The NCAA has endured a public flogging for two days since it announced that it would replace Greg Shaheen as its chief of championship events, which includes the just-ended March Madness basketball tournaments.
Since Tuesday, fans and prominent journalists have fired off more than 150 messages on Twitter either blasting the Indianapolis-based NCAA or praising Shaheen, who had overseen all 89 of the NCAA’s championships—on an interim basis—since August 2010.
But Shaheen had run the NCAA biggest show, the men’s basketball tournament, for more than a decade—including negotiating the mammoth $11 billion TV contract for the tournament with CBS and Turner Broadcasting.
Broadcasters Billy Packer and Dick Vitale called the NCAA’s decision “sad” and a “bad move” in Twitter messages. Duke University Coach Mike Krzyzewski told CBSSports.com that Shaheen’s removal is a “huge loss for our game.” And reporters for CBS and ESPN—the two main broadcasters of NCAA championship events—tweeted that the decision was “puzzling,” idiotic,” and a “damn shame.”
Replacing Shaheen will be Mark Lewis, a former sponsorship executive for NBC and the U.S. Olympic Committee, who most recently was president of New Jersey-based sports hospitality firm Jet Set Sports.
It’s not clear if Shaheen will remain with the NCAA. In a statement issued Tuesday by the NCAA, Lewis said, “Greg and I will be meeting over the next several days to discuss his role with the NCAA moving forward.”
The NCAA made no further comments about Shaheen. And Shaheen has declined to be interviewed about the change. He has, however, made comments supportive of the NCAA on Twitter.
“The NCAA's where I dreamed of working all my life. Here's to dreams realized, true friends and progress made enroute,” Shaheen tweeted on Tuesday. He said he would “be here tomorrow,” and added, “Mark Lewis inherits good people w/ innovative focus, 89 championships ready to roll. I'm excited to see the evolution continue!”
Shaheen, 44, is a Carmel native and Indiana University graduate. He was executive director of the Indiana Sports Corp. in the late 1990s before joining the NCAA in 2000, helping the organization move its headquarters from Kansas to Indianapolis.
The NCAA had to know the criticism was coming. It posted Shaheen’s job publicly in December. And while Shaheen was a candidate, some prominent NCAA coaches said they were mystified why he wasn’t a slam-dunk hire for the permanent position.
In a March 31 story in The New York Times, University of Kansas men’s basketball coach Bill Self said he was “shocked” at the possibility of Shaheen not returning. Michigan State University coach Tom Izzo said it “blows me away” that the NCAA was considering anyone but Shaheen to hold his job permanently.
“It’s hard for me to understand anything anymore except that everyone wants their own power,” Izzo told the newspaper.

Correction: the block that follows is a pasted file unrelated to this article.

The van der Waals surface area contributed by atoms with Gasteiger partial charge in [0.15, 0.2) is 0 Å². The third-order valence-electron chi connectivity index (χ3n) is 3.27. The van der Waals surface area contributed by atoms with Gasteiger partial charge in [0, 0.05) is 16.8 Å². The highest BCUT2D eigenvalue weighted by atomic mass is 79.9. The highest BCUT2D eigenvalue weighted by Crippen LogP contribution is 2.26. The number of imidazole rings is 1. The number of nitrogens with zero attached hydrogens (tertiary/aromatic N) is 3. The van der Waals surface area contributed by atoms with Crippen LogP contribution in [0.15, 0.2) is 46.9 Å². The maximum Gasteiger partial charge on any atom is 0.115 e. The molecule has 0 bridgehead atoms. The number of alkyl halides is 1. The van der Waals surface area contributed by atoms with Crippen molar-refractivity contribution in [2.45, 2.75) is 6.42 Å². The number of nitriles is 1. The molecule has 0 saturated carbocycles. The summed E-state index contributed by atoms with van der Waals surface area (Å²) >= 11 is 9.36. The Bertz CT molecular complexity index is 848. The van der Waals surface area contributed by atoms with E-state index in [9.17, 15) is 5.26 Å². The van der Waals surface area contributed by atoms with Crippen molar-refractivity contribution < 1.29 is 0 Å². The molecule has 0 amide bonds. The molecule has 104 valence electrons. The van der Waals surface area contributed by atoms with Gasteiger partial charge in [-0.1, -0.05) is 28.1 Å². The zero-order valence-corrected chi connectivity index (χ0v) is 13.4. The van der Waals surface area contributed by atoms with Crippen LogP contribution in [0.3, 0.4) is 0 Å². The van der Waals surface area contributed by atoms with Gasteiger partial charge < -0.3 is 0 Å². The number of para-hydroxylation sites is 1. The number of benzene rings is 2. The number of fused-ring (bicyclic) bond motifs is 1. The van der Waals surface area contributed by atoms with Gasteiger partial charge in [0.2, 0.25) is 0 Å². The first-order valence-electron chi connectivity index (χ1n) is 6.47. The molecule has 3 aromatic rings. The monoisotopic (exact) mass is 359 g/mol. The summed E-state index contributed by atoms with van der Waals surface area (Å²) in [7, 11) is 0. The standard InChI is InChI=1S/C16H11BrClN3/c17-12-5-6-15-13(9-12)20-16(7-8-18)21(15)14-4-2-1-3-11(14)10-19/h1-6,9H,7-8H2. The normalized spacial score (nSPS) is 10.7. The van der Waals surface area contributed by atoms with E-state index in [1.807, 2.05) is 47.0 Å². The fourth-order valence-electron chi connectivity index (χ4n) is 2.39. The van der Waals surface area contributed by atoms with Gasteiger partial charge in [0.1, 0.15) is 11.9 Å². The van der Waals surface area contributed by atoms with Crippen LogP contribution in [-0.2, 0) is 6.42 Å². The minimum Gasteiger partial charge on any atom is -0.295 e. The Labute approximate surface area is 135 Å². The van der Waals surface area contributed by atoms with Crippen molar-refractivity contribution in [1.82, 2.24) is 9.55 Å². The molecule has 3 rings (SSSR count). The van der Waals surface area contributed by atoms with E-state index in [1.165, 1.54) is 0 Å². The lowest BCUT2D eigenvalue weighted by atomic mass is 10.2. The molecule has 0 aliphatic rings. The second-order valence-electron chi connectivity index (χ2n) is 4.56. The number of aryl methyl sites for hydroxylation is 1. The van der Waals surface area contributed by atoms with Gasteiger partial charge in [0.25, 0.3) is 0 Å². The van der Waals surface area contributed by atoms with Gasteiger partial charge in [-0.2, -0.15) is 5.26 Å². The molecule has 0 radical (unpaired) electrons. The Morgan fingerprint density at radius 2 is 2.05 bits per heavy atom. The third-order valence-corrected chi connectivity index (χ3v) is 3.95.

Since the announcement of Lewis’ hiring, the criticism from sportswriters has been even harsher.
“But this is just further proof of how out of touch the people who work in the ivory towers in Indy are,” ESPN reporter Dana O’Neil wrote in a blog post. “The NCAA runs more like the KGB than an organization of and for its membership.”
O’Neil posted similar sentiments on Twitter, which were seconded by Vitale, a longtime ESPN sportscaster. “@gashaheen was passionate & devoted to March Madness – bad move by Emmett & his boys,” Vitale tweeted, referring to NCAA President Mark Emmert.
Many of the comments also showed a deep cynicism toward the NCAA.
“Thought @gashaheen was the best executive the NCAA had, so of course they're replacing him,” wrote CNBC sports business reporter Darren Rovell on Twitter, referring to Shaheen by his Twitter handle, @gashaheen.
“@gashaheen is (was?) pretty much the best thing about NCAA brass. Now it removed him from running the tournament. Flatly, it seems idiotic,” wrote CBSSports.com blogger Matt Norlander.
Local sports journalists also expressed displeasure. Anthony Calhoun, the sports reporter for WISH-TV Channel 8 in Indianapolis, tweeted, “So disappointed in the NCAA decision to replace @gashaheen He did so much for college hoops and for the coaches.”
Calhoun’s thoughts were retweeted by Chris Denari, who announces Indiana Pacers and Indiana Fever games on TV, who added his own thoughts: “I've known Greg since before he was at NCAA. He was an Indy NCAA volunteer. A great asset for NCAA and Indy. Bad move.”
Even some non-sports figures weighed in. NPR News anchor Steve Inskeep, who went to Carmel High School with Shaheen, tweeted, “Sorry old friend @gashaheen is done running March Madness.”
Todd Huston, a local Republican running for the state Legislature, tweeted, “Love the national support for @gashaheen. Greg is a great guy from a great family who will continue doing amazing things.”